The most recent book I finished on Audible was Kurt Vonnegut’s famous Slaughterhouse Five –narrated by James Franco! I didn’t know what to expect going into it at all. I’d never read any of his books, and didn’t know anything beforehand about this one, except that both author and novel are widely acclaimed. I didn’t even know it would be a war novel.
My imagination ran wild, and I assumed the book would be about five different people who did really violent things. I thought the narrator would be the first, and Billy Pilgrim the second.
As it turned out, Kurt himself is the narrator, and Billy Pilgrim is the main protagonist.
And, despite being a novel about a firebombing massacre during World War II, it wasn’t very violent.
I was pleasantly surprised by how almost light hearted the book was. It did cover a completely macabre and heavy subject –war, the human tendency to kill one another, human fatality during war –but was handled with a delightfully twisted sense of humor.
As soon as the Tralfamadorians were described I imagined them perfectly. I must have seen images of these little aliens somewhere before, because when I Googled them later to see if I was picturing them correctly, I found I was spot on. As weird as they were in a WWII novel, they felt perfectly in place.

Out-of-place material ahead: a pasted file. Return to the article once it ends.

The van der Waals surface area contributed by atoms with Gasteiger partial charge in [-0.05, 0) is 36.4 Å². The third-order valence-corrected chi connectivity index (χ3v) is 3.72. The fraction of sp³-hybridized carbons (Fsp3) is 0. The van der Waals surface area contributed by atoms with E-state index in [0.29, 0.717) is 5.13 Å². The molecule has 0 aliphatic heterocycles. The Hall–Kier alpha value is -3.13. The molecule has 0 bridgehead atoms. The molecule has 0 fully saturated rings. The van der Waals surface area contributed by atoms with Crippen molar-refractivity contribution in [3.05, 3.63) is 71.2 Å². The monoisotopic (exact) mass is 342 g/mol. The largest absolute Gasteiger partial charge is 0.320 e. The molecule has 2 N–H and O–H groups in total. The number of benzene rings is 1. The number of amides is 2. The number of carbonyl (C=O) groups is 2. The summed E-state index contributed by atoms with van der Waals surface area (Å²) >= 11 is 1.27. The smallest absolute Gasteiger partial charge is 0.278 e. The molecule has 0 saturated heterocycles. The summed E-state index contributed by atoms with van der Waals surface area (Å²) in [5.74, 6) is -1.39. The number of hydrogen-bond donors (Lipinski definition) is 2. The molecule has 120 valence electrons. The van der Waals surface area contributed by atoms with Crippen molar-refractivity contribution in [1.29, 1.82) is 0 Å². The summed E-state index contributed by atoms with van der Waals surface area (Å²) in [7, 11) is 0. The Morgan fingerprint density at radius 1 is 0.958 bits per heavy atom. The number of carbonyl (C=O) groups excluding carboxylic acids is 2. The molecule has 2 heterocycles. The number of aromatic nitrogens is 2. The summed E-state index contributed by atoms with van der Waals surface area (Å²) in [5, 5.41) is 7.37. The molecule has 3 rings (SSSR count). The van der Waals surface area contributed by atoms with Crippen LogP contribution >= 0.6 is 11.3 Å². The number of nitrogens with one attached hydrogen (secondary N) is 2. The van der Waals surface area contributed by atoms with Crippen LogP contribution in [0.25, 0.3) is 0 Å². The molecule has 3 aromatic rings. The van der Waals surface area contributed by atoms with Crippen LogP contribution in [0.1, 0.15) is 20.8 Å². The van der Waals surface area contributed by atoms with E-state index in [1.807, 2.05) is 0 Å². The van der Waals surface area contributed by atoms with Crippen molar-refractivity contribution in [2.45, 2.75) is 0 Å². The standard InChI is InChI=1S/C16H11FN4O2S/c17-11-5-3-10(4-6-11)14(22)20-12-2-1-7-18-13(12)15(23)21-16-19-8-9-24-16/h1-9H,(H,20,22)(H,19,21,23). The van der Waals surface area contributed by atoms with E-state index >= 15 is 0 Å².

I was also made finally aware of the meaning of the famous phrase from the book, “So it goes.”
Very, very aware. It must have been said a hundred times (every time something –even lice –died).
Still, I looked up reviews to see what others said about the book, and was shocked to see people critiquing it and complaining about the overuse of “so it goes.”
For me, this was a necessary and effective style choice. Not everything that breaks the fundamental rules of writing needs to be eradicated. Kurt Vonnegut was certainly aware he wrote this phrase several times.
In that respect I learned something valuable from the book:
You shouldn’t always listen to other’s advice.
Something your average critic says is stupid can end up being the pièce de résistance of your work.
Sometimes, you have to kill your darlings.
Other times, you must defend them from the ones who cannot understand them.
Anyway, back to the novel: I won’t presume to critique the work of this classic author. For the most part, I enjoyed it, even if there was a surprising lack of action considering the subject matter.
That isn’t to say it’s not interesting, or that nothing was going on. A war was raging, and the protagonist was time traveling. It simply didn’t feel like much due to the matter-of-fact tone used throughout.
I recommend this book to anyone.